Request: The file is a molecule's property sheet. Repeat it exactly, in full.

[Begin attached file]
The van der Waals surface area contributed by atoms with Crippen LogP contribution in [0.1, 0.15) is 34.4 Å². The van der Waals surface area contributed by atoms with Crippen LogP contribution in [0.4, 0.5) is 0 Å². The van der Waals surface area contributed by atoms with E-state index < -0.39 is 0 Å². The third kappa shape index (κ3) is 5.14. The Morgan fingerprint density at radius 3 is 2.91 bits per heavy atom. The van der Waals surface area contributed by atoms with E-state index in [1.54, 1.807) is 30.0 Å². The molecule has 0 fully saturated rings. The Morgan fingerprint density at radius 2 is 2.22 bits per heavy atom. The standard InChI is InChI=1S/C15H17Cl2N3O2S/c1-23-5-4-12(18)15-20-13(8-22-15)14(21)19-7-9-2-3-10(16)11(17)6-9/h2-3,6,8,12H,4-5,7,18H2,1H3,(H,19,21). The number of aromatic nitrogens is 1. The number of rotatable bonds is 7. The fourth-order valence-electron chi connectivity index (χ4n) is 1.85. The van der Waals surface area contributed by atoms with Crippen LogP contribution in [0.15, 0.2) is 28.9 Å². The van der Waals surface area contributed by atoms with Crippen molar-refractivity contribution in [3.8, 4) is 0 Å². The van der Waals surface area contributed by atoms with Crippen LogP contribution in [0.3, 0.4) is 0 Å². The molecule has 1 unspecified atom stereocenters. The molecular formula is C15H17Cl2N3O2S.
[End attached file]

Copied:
The van der Waals surface area contributed by atoms with Crippen LogP contribution in [0.1, 0.15) is 34.4 Å². The van der Waals surface area contributed by atoms with Crippen LogP contribution in [0.4, 0.5) is 0 Å². The van der Waals surface area contributed by atoms with E-state index < -0.39 is 0 Å². The third kappa shape index (κ3) is 5.14. The Morgan fingerprint density at radius 3 is 2.91 bits per heavy atom. The van der Waals surface area contributed by atoms with E-state index in [1.54, 1.807) is 30.0 Å². The molecule has 0 fully saturated rings. The Morgan fingerprint density at radius 2 is 2.22 bits per heavy atom. The standard InChI is InChI=1S/C15H17Cl2N3O2S/c1-23-5-4-12(18)15-20-13(8-22-15)14(21)19-7-9-2-3-10(16)11(17)6-9/h2-3,6,8,12H,4-5,7,18H2,1H3,(H,19,21). The number of aromatic nitrogens is 1. The number of rotatable bonds is 7. The fourth-order valence-electron chi connectivity index (χ4n) is 1.85. The van der Waals surface area contributed by atoms with Crippen LogP contribution in [0.15, 0.2) is 28.9 Å². The van der Waals surface area contributed by atoms with Crippen molar-refractivity contribution in [3.8, 4) is 0 Å². The van der Waals surface area contributed by atoms with Crippen LogP contribution in [0.3, 0.4) is 0 Å². The molecule has 1 unspecified atom stereocenters. The molecular formula is C15H17Cl2N3O2S.